“This is the first time in decades that the Iraqi people have been able to turn on the TV and not be subjected to Saddam Hussein-controlled media,” Senor said. “Our priority is to build out infrastructure, develop broadcasting capabilities and develop systems so a free and robust media can flourish in Iraq.”
To the consternation of network staffers, holdovers from the Hussein era have tested producers’ nerves by making their own editorial choices at the remote transmission site, at one point putting the station’s prewar logo on the postwar broadcast.
On a recent evening, the team raced to piece together two hours of news and features against a deadline imposed by a scheduled electrical outage. It was the day Senor interviewed Bremer. When the power went out early, one Iraqi journalist cracked, “Beautiful. Tell Bremer to give us some electricity to put his statement on the air.”
Two weeks earlier, the station’s satellite dish burned out. The staff borrowed one from the BBC, but it overheated. As a production team was broadcasting the country’s first postwar soccer match, someone purposely cut an expensive cable. Technical problems have limited the broadcast range to roughly a 75-mile radius of Baghdad.
The equipment is so old that “some of it ought to be in the Newseum in Washington, D.C. It’s that old,” said an adviser, who like several others asked not to be identified by name for fear of alienating Tutwiler or influential members of Bremer’s staff. “It will not be a professional news show yet, but we hope it will be a here-are-the-facts-ma’am show that people can have some trust in.”
Even before the dispute over editorial influence, everyone agreed that credibility was the goal. But they differed greatly about how to achieve it.
On one side were the Iraqis and most of their international advisers. On the other was, most prominently, Tutwiler, a veteran Washington image-maker who has been asked to run the State Department’s office of public diplomacy.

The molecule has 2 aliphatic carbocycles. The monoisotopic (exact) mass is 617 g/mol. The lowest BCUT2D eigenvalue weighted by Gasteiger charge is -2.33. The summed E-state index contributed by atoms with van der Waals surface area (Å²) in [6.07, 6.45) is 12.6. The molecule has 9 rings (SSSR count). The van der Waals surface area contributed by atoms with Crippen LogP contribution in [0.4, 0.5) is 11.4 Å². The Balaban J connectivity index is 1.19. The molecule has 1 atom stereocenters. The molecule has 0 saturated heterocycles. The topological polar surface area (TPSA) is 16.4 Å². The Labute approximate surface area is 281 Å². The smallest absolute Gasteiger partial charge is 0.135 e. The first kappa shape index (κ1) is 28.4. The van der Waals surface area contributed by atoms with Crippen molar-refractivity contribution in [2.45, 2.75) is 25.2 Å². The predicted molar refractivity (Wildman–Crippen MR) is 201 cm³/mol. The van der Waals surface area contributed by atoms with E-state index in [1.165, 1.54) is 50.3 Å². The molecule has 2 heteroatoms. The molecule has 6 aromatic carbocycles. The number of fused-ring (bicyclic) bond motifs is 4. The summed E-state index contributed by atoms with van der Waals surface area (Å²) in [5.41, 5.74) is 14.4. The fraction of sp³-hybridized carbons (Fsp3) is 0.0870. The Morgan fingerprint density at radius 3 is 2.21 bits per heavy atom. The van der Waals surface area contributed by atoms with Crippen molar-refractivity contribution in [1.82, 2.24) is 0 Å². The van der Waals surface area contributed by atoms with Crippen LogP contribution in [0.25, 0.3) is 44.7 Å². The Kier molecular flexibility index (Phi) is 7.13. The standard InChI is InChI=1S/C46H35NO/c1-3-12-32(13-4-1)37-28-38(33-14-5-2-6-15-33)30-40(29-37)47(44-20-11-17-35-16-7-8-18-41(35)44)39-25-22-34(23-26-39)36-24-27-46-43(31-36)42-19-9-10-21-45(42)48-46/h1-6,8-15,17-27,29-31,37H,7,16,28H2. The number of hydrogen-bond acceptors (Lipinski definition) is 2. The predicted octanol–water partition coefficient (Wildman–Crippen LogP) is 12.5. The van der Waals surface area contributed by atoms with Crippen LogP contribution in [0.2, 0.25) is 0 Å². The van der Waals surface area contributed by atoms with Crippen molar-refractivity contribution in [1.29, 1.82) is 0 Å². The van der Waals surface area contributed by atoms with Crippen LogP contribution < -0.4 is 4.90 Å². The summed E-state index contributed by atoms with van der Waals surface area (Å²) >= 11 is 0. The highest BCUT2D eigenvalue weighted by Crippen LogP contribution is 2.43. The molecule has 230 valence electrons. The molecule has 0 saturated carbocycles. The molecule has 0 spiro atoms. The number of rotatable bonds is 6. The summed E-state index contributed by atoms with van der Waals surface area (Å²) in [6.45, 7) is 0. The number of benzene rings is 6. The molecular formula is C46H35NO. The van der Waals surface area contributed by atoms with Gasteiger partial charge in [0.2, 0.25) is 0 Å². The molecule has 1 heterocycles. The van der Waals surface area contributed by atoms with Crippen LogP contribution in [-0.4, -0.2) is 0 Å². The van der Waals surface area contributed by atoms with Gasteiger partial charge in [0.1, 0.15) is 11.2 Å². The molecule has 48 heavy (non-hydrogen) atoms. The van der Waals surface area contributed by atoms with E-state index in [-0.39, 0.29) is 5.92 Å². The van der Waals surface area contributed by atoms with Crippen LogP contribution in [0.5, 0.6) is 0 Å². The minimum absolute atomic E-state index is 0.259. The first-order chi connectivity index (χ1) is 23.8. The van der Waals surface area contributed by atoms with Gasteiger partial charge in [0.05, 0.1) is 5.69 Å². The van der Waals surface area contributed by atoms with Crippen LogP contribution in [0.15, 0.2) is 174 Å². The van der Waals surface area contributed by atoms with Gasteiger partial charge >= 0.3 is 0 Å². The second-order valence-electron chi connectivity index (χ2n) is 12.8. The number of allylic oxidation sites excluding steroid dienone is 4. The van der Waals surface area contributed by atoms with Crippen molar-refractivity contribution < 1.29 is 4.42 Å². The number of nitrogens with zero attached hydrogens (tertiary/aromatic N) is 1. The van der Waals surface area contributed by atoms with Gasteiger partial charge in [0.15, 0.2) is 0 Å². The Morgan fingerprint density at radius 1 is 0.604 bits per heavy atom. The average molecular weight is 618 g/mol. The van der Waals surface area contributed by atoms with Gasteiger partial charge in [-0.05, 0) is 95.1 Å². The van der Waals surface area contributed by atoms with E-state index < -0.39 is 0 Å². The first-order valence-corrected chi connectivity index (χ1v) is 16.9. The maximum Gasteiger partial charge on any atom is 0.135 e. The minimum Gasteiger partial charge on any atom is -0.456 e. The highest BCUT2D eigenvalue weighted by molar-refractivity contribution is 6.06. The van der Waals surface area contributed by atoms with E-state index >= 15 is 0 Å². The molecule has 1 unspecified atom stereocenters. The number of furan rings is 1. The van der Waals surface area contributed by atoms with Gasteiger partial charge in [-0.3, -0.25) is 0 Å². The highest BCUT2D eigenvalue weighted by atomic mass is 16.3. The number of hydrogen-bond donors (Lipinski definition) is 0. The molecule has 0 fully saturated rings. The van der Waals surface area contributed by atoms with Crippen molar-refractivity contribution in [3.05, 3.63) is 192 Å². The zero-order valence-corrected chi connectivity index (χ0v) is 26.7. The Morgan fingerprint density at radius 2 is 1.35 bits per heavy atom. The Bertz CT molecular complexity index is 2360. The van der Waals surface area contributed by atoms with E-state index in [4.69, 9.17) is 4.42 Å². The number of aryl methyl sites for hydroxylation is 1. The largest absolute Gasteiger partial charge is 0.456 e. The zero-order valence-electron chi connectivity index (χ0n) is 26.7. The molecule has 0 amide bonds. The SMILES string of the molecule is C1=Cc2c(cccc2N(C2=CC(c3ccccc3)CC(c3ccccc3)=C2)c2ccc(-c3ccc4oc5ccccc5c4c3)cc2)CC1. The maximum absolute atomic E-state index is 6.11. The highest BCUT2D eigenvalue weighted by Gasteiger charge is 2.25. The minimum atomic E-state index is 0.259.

At the peak of the dispute, one well-placed reconstruction agency adviser marveled that Tutwiler and Senor had achieved “what the White House has been dreaming of for years . . . controlling the evening news.” With a measure of admiration mixed with his dismay, he called Tutwiler a “one-woman psychological operations team.”
Tutwiler — with the concurrence of Bremer and Talabani, staffers said — thought it would be a mistake to allow Rikabi to anchor the broadcast, fearing that he would be perceived as a U.S.-imposed outsider. Rikabi was born to Iraqi expatriates in Prague in 1969. He spent seven years in Swedish radio and became London bureau chief of Radio Free Iraq, but he never lived in Iraq.
The network’s staff and the international advisers favored Rikabi, who they felt had paid his dues by spending most of his young life opposing Hussein’s government, albeit at a distance. Rikabi and his supporters asked what the alternative was — someone from Iraq’s co-opted television past teaching Iraqis about broadcasting freedom?
That dispute was one in a series that angered the Iraqi staff members and some of their foreign advisers. Others involved the Koran, Talabani and a series of man-in-the-street interviews deemed overly critical of the U.S. occupiers. They were held pending on-air replies from the reconstruction team.
According to Don North, a Fairfax resident who is an adviser to the television station and formerly worked for NBC and ABC, the Iraqi staff had held an intensive debate about the Koran, with some saying that the broadcast “must absolutely have readings of the Koran” and others that religion and newscast credibility cannot mix. The staff agreed to a series of limited readings.
“These are all Iraqi decisions,” North said. “This is the last thing I want to do, tell them whether they can have their Koran or not.”
But Americans at the reconstruction agency said no to the readings. At about the same time, the staff and advisers learned that Hero Talabani was being consulted by Tutwiler and had been invited to review the programs in advance. They threatened to walk out and leaked word to the international news media.
Tutwiler & Co. compromised. The parties agreed that Rikabi would stay off the air the first week, that the station would look for additional personalities and that the early programs would be treated as pilots. The Koran would be read, as the station staff preferred. Talabani could offer advice but would not see scripts or tapes in advance. And Senor, several people said, promised no censorship.
Correspondent Scott Wilson in Baghdad contributed to this report.